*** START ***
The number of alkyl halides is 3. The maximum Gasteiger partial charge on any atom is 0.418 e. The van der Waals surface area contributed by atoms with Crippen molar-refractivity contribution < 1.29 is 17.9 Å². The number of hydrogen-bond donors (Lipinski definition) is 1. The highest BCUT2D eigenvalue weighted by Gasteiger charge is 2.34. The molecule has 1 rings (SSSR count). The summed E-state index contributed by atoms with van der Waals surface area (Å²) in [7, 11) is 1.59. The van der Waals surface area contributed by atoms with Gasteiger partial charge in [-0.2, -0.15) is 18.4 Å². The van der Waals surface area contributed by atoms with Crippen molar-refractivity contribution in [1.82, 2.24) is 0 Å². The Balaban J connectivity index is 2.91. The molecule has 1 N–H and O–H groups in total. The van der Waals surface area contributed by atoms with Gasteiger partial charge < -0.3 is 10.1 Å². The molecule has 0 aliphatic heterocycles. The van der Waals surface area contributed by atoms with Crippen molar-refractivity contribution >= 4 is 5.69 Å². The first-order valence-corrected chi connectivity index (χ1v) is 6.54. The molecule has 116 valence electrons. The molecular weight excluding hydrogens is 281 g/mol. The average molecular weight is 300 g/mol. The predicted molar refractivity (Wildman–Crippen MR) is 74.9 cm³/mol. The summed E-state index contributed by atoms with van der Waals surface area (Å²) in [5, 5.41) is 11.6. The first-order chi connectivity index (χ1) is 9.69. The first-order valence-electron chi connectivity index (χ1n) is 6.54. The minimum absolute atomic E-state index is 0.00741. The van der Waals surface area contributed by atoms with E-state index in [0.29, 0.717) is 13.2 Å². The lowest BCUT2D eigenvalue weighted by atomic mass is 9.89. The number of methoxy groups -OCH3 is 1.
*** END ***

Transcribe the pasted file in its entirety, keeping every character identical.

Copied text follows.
The number of alkyl halides is 3. The maximum Gasteiger partial charge on any atom is 0.418 e. The van der Waals surface area contributed by atoms with Crippen molar-refractivity contribution < 1.29 is 17.9 Å². The number of hydrogen-bond donors (Lipinski definition) is 1. The highest BCUT2D eigenvalue weighted by Gasteiger charge is 2.34. The molecule has 1 rings (SSSR count). The summed E-state index contributed by atoms with van der Waals surface area (Å²) in [7, 11) is 1.59. The van der Waals surface area contributed by atoms with Gasteiger partial charge in [-0.2, -0.15) is 18.4 Å². The van der Waals surface area contributed by atoms with Crippen molar-refractivity contribution in [1.82, 2.24) is 0 Å². The Balaban J connectivity index is 2.91. The molecule has 1 N–H and O–H groups in total. The van der Waals surface area contributed by atoms with Gasteiger partial charge < -0.3 is 10.1 Å². The molecule has 0 aliphatic heterocycles. The van der Waals surface area contributed by atoms with Crippen molar-refractivity contribution >= 4 is 5.69 Å². The first-order valence-corrected chi connectivity index (χ1v) is 6.54. The molecule has 116 valence electrons. The molecular weight excluding hydrogens is 281 g/mol. The average molecular weight is 300 g/mol. The predicted molar refractivity (Wildman–Crippen MR) is 74.9 cm³/mol. The summed E-state index contributed by atoms with van der Waals surface area (Å²) in [5, 5.41) is 11.6. The first-order chi connectivity index (χ1) is 9.69. The first-order valence-electron chi connectivity index (χ1n) is 6.54. The minimum absolute atomic E-state index is 0.00741. The van der Waals surface area contributed by atoms with E-state index in [0.29, 0.717) is 13.2 Å². The lowest BCUT2D eigenvalue weighted by atomic mass is 9.89. The number of methoxy groups -OCH3 is 1.